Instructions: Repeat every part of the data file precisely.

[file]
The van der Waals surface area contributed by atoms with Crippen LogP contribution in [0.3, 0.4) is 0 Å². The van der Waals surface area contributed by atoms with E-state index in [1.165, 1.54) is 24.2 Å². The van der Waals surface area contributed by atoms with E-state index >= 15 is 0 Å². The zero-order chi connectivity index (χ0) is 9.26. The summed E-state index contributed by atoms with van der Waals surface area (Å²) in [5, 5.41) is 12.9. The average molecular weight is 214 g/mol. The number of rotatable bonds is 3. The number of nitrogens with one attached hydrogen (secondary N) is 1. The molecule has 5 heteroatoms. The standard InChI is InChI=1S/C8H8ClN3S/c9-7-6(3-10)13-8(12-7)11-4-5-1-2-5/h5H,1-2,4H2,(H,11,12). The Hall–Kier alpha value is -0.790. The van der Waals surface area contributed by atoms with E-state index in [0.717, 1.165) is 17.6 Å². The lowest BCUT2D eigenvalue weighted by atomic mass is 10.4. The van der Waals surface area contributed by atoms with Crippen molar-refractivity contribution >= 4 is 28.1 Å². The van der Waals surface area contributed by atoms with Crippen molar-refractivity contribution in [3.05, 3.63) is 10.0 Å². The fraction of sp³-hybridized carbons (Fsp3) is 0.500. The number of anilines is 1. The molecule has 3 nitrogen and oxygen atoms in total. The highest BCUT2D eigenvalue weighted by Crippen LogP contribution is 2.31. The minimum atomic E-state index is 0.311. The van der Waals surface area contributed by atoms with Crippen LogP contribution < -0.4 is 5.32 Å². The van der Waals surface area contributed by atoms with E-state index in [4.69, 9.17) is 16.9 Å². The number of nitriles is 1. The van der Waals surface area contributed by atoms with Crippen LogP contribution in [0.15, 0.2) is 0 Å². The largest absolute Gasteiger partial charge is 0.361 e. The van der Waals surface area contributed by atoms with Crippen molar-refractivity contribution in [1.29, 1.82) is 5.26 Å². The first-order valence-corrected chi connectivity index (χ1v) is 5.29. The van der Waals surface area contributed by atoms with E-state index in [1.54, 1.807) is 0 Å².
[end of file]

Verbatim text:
The van der Waals surface area contributed by atoms with Crippen LogP contribution in [0.3, 0.4) is 0 Å². The van der Waals surface area contributed by atoms with E-state index in [1.165, 1.54) is 24.2 Å². The van der Waals surface area contributed by atoms with E-state index >= 15 is 0 Å². The zero-order chi connectivity index (χ0) is 9.26. The summed E-state index contributed by atoms with van der Waals surface area (Å²) in [5, 5.41) is 12.9. The average molecular weight is 214 g/mol. The number of rotatable bonds is 3. The number of nitrogens with one attached hydrogen (secondary N) is 1. The molecule has 5 heteroatoms. The standard InChI is InChI=1S/C8H8ClN3S/c9-7-6(3-10)13-8(12-7)11-4-5-1-2-5/h5H,1-2,4H2,(H,11,12). The Hall–Kier alpha value is -0.790. The van der Waals surface area contributed by atoms with E-state index in [0.717, 1.165) is 17.6 Å². The lowest BCUT2D eigenvalue weighted by atomic mass is 10.4. The van der Waals surface area contributed by atoms with Crippen molar-refractivity contribution >= 4 is 28.1 Å². The van der Waals surface area contributed by atoms with Crippen molar-refractivity contribution in [3.05, 3.63) is 10.0 Å². The fraction of sp³-hybridized carbons (Fsp3) is 0.500. The number of anilines is 1. The molecule has 3 nitrogen and oxygen atoms in total. The highest BCUT2D eigenvalue weighted by Crippen LogP contribution is 2.31. The minimum atomic E-state index is 0.311. The van der Waals surface area contributed by atoms with Crippen LogP contribution < -0.4 is 5.32 Å². The van der Waals surface area contributed by atoms with E-state index in [4.69, 9.17) is 16.9 Å². The number of nitriles is 1. The van der Waals surface area contributed by atoms with Crippen LogP contribution in [0.15, 0.2) is 0 Å². The largest absolute Gasteiger partial charge is 0.361 e. The van der Waals surface area contributed by atoms with Crippen molar-refractivity contribution in [1.29, 1.82) is 5.26 Å². The first-order valence-corrected chi connectivity index (χ1v) is 5.29. The van der Waals surface area contributed by atoms with E-state index in [1.54, 1.807) is 0 Å².